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Words in Air: The Complete Correspondence Between Elizabeth Bishop and Robert Lowell Paperback

ISBN-13: 978-0374531898 ISBN-10: 0374531897 Edition: First Edition

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Product Details

  • Paperback: 928 pages
  • Publisher: Farrar, Straus and Giroux; First Edition edition (March 16, 2010)
  • Language: English
  • ISBN-10: 0374531897
  • ISBN-13: 978-0374531898
  • Product Dimensions: 9.3 x 6.3 x 1.5 inches
  • Shipping Weight: 2.3 pounds (View shipping rates and policies)
  • Average Customer Review: 4.3 out of 5 stars  See all reviews (6 customer reviews)
  • Amazon Best Sellers Rank: #341,928 in Books (See Top 100 in Books)

Editorial Reviews

From Publishers Weekly

Starred Review. Bishop and Lowell were two of the major poets of postwar America. From the time they met in 1947 at a party thrown by their mutual friend and poet, Randall Jarrell, through the end of Lowell's life in 1977, the pair—who saw each other rarely but considered themselves intimate friends—maintained a steady correspondence about literature and their turbulent lives and their own complicated, at times flirtatious friendship. Lowell was manic-depressive and embroiled in two volatile marriages, while Bishop also suffered depression and more than her share of loss, including the suicide of her longtime lover. Many of their now famous letters, previously available in separate volumes, appear here in one volume, their exchanges preserved in the order they were sent and received. Throughout this momentous volume, transcendence comes to these two often troubled writers through the shared experience of art that brought them together and sustained them: If only one could see everything that way all the time!, writes Bishop in 1957, that rare feeling of control, illumination—life is all right, for the time being. 13 b&w photos. (Oct.)
Copyright © Reed Business Information, a division of Reed Elsevier Inc. All rights reserved. --This text refers to an out of print or unavailable edition of this title.

From Bookmarks Magazine

How much one enjoys this volume—300 of the letters here have never before been published—depends on how much one embraces the poetry and lives of Lowell and Bishop. The critics themselves were quite pleased, often strutting out prose with a faintly purple hue in honor of these two postwar poetry giants. Of course, there's a great deal of wit to go around—the usual savaging of colleagues and the mockery of modern society; Bishop takes the road less traveled and even flings some mud at old Robert Frost. A few critics called for stricter editing, given the inclusion of letters detailing dental appointments and job applications. But the unrequited love between Bishop and Lowell redeems any hint of banality; instead, Words in Air is an inspiring lifelong conversation between two great poets.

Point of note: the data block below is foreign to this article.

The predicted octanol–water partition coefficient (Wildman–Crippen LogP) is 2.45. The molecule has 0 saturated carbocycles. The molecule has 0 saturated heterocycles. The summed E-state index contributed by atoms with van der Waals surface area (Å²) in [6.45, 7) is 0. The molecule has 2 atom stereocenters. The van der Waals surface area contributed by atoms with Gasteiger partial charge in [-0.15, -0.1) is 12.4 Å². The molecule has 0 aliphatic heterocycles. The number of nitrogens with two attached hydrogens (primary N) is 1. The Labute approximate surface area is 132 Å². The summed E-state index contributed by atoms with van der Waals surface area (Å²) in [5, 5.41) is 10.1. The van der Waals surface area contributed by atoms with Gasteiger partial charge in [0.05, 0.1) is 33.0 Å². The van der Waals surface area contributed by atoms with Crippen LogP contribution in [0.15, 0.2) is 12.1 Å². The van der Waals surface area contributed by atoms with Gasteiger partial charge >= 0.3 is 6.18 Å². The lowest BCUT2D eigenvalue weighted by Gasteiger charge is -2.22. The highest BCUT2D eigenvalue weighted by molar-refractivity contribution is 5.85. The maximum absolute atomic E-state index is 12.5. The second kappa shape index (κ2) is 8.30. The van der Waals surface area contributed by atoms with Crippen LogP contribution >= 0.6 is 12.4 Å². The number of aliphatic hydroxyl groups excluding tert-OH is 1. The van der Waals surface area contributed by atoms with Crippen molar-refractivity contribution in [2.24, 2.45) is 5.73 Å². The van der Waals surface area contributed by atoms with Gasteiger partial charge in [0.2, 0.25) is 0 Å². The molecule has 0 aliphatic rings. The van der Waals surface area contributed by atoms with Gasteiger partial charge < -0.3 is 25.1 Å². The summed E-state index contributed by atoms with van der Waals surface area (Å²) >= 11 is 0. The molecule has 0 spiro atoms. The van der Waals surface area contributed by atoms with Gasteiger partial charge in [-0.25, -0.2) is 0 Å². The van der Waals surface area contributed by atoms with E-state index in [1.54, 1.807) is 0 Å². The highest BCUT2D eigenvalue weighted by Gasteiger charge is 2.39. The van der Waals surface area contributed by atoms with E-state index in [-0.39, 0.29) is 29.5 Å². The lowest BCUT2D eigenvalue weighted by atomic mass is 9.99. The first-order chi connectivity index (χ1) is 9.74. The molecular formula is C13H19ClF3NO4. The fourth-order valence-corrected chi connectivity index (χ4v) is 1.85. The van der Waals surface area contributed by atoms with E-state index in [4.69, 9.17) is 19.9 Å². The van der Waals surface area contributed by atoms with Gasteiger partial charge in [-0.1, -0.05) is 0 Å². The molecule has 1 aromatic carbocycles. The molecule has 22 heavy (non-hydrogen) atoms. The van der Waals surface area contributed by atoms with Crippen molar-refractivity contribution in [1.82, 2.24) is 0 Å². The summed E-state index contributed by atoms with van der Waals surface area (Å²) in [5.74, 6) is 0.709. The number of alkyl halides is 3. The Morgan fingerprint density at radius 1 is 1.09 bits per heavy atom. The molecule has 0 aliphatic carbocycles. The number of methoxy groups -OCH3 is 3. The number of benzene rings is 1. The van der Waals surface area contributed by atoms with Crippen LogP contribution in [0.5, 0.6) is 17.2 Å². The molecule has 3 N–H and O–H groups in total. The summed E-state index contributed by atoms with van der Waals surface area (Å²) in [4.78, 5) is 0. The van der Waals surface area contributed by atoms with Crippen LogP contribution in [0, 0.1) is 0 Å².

Copyright 2008 Bookmarks Publishing LLC --This text refers to an out of print or unavailable edition of this title.

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37 of 38 people found the following review helpful By C. Hutton on November 1, 2008
Format: Hardcover
This correspondence is one long (nearly a thousand pages) love letter between two of the best poets of their generation. Both Elizabeth Bishop and Robert Lowell were personally tortured by their demons (her was alcohol, his was manic-depression) and failed relationships. Though never lovers, their's was a marriage of the minds via the mail for thirty years. It is helpful, though not vital, that the reader be acquainted with their poetry -- the letters have more meaning and one can understand the fuss they had with their written creations. This definiative collection of their letters is a biography of their adult lives.
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21 of 21 people found the following review helpful By Tyler Horsley on March 4, 2009
Format: Hardcover
This has been my bedtime reading for a month now and what a lovely way to end the day.

They lived apart, continents apart, but close in spirit. Their letters are gossipy, smart, unguarded, critical of each others' work, supportive through triumphs and awful trials. They say things to each other that they never would have voiced aloud. (Sometimes they get catty, and mostly they are right.)

As their careers progress, you follow a poem by poem progression. The letters made me aware of the extent to which their poems were written in response to the work of the other, and the importance of their prose and translation to the poems for which they are now famous.

It's a nice book too, a good design, and a fine thing in hand. My only complaint is that the footnotes (which are fascinating) are printed in a tiny font that's almost too small for my tired eyes.
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15 of 16 people found the following review helpful By Thomas Stuart on December 28, 2008
Format: Hardcover
I may be regarded as prejudiced but I have long followed the life and poetry of Elizabeth Bishop. This book not only solidified by love of her work but extended it.
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